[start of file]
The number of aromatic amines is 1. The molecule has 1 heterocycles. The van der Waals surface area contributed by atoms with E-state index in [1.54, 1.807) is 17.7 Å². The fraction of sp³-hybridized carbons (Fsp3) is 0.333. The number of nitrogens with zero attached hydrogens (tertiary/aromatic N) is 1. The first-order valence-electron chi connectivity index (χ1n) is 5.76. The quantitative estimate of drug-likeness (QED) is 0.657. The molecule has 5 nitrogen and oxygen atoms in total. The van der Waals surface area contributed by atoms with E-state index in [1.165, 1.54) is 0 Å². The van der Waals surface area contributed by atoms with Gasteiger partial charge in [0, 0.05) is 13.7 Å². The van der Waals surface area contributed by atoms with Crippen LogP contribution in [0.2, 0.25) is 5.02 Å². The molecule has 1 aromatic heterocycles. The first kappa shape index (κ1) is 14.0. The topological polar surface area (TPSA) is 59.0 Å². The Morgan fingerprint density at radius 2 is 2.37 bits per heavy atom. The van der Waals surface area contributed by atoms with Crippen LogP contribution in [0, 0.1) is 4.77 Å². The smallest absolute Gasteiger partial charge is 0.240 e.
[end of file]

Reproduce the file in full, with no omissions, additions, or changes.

The number of aromatic amines is 1. The molecule has 1 heterocycles. The van der Waals surface area contributed by atoms with E-state index in [1.54, 1.807) is 17.7 Å². The fraction of sp³-hybridized carbons (Fsp3) is 0.333. The number of nitrogens with zero attached hydrogens (tertiary/aromatic N) is 1. The first-order valence-electron chi connectivity index (χ1n) is 5.76. The quantitative estimate of drug-likeness (QED) is 0.657. The molecule has 5 nitrogen and oxygen atoms in total. The van der Waals surface area contributed by atoms with E-state index in [1.165, 1.54) is 0 Å². The van der Waals surface area contributed by atoms with Gasteiger partial charge in [0, 0.05) is 13.7 Å². The van der Waals surface area contributed by atoms with Crippen LogP contribution in [0.2, 0.25) is 5.02 Å². The molecule has 1 aromatic heterocycles. The first kappa shape index (κ1) is 14.0. The topological polar surface area (TPSA) is 59.0 Å². The Morgan fingerprint density at radius 2 is 2.37 bits per heavy atom. The van der Waals surface area contributed by atoms with Crippen LogP contribution in [0, 0.1) is 4.77 Å². The smallest absolute Gasteiger partial charge is 0.240 e.